Wednesday, August 29, 2007


The mint market is well, full of mints. So what’s a company gonna do to distinguish themselves from the crowded field? Ver thinks it’s hit on the right balance of novelty, quality and qualifications. Their line of six different flavors are vegan, Kosher and gluten free, nut free and all-natural (and featuring many organic ingredients).

vermints-peppermintVer containers are cute little steel tins that are easy to open and close and feature eye-catching designs that reflect the flavors inside.

The blue tin was predictably Peppermint, their original flavor. Unlike a mint like Altoids, these aren’t blindingly strong. Just simply, well, mints. The texture is pleasant. Not chalky, but a little crumbly but sufficiently dense. The intensity of the mint grows (though sometimes one mint may be stronger than another) as it dissolves and leaves a breath-freshening coolness when it’s gone.

vermints-wintermintWinterMint is what I’m guessing is wintergreen since it features wintergreen oil in the ingredients. I think wintergreen flavor is undervalued in our culture and I blame Pepto Bismol for giving us the association of wintergreen with being sick. (Some additional blame goes to Ben Gay for making us think of locker-rooms and old people.) Upon reading a little more on the subject, wintergreen is not to be taken lightly as it can be toxic in very large doses, which you really can’t achieve with a tin.

This was like one of those big Canada pink mints (wintergreen is also called Canada mint), but not as chalky. Smooth and peppery, I enjoyed these quite a bit. There were also little bits of real peppermint leaves in the pastilles.

vermints-gingerWith my motion sickness difficulties I tend to eat a lot of Ginger candies. I like to strike a balance between their spiciness, the amount of actual ginger in the candy and of course the overall taste. Too much spice and I can’t maintain my intake (though fanning my mouth often takes my mind off of nausea ... so that’s effective).

These crazy mints have a lot of ginger flavor in them and burn on my tongue right away. It dissipates after a moment and I forget about the inital scalding by the time I eat another one.

They have two kinds of ginger in them: ground ginger root and ginger flavor. I think ginger goes particularly well with Maple Syrup.

vermints-cinnThe bright red tin is hard to miss and easy to guess the flavor is cinnamon (well, they call it CinnaMint).

It’s definitely cinnamon, completely spicy, kind of woodsy and a little sweet. There are peppermint leaves in this one too, but I think it would have been better to throw a few little bits of cinnamon in there while they were at it. But they didn’t ask me.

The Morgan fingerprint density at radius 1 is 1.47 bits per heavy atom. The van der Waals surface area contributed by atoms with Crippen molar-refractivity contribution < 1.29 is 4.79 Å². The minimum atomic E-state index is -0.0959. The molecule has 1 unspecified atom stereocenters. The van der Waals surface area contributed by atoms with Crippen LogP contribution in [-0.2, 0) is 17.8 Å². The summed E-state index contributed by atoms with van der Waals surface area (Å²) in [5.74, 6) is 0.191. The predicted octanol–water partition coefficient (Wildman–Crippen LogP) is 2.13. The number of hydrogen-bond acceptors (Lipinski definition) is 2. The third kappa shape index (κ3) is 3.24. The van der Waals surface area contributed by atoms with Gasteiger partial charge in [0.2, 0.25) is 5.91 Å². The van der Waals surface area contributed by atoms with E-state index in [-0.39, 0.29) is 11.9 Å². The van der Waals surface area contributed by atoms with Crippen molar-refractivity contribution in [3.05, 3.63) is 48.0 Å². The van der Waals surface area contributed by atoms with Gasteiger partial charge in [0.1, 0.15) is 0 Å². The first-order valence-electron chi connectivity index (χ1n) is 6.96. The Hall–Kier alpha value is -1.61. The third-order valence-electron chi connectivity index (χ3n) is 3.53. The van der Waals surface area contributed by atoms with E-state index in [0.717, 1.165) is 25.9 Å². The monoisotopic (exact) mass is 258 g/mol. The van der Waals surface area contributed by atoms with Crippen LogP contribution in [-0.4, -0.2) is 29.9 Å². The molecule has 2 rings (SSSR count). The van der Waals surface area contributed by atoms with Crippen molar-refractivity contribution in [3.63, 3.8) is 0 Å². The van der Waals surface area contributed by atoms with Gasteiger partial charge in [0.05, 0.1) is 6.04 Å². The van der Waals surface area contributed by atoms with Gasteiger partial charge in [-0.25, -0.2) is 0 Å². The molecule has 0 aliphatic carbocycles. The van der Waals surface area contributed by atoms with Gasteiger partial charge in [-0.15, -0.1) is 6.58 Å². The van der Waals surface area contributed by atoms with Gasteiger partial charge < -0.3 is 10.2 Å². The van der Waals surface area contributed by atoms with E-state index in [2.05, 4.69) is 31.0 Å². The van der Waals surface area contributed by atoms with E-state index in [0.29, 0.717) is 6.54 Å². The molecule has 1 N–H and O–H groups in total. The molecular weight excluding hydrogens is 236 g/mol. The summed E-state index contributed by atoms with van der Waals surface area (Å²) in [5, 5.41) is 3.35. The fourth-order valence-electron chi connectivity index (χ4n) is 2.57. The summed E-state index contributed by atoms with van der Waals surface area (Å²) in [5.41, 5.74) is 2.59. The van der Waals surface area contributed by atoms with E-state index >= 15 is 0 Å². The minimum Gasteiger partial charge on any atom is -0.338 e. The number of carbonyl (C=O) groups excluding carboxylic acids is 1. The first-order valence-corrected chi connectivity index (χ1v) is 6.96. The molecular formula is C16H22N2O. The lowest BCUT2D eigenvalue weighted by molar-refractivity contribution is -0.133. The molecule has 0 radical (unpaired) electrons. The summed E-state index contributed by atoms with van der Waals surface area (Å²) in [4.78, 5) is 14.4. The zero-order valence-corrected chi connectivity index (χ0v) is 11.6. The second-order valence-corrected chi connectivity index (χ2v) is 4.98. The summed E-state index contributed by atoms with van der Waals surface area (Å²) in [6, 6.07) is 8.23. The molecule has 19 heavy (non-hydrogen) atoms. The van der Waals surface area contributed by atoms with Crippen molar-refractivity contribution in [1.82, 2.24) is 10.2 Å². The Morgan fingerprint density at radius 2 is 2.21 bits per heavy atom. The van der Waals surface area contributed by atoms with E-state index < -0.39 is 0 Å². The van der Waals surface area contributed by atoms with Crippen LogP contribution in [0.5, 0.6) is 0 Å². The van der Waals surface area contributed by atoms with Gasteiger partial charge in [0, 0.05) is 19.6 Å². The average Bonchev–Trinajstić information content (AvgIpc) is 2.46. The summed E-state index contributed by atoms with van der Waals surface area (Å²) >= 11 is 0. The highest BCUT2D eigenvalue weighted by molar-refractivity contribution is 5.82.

For a while I was pronouncing this as Very Mints ... not realizing, first that they were spelled Ver with no I in there after the Ver. It wasn’t until I got the VerMONT connection that I understood the name. I still think Very Mints is a good name, too. I might start calling the state it Very Mont.

vermints-chaiThe two flavors that set this set apart are the flavor combos. This one, Chai features Fair Trade teas from Honest Tea. Of course this means that this ingredients simply say that it contains “Organic Chai Tea” which is a pretty vague thing, kind of like “cake mix”. I can taste a bit of the black tea background, some cinnamon and strong clove, a little nutmeg. I’d have liked, of course, more cardamom and perhaps vanilla notes. And less clove. Just make a clove mint and leave clove out of the other candies.

It’s pretty good and a nice change of pace from the others. The spicy notes are refreshing and I think gives me pleasant breath.

vermints-cafeThe last flavor is Cafe Express which features Fair Trade coffee from Green Mountain Coffee Roasters. The ingredients list both coffee and natural coffee flavor and they certainly smell like sweet, sweet coffee. The flavor is a little less intense, mellow and coffee-ish. On the good side of that, there’s no coffee breath afterwards. On the bad side, they feel more like candy than a breath mint. Not that there’s anything wrong with that since they’re pretty much gone now.

Overall I prefer the texture of these to Altoids, they’re a little smoother and the binder gums in there give them a very slight slippery feel on the tongue as they dissolve. The flavors are more pleasing than the similarly-textured Pastiglie Leone and completely different from the also-vegan friendly St. Claire’s Organic Mints.

Curiosities & other facts associated with these mints:

  • The mints are made in Canada.
  • The tins are made in China.
  • They contain “pure Vermont spring water” as an ingredient ... which means they must be shipping it up to Canada.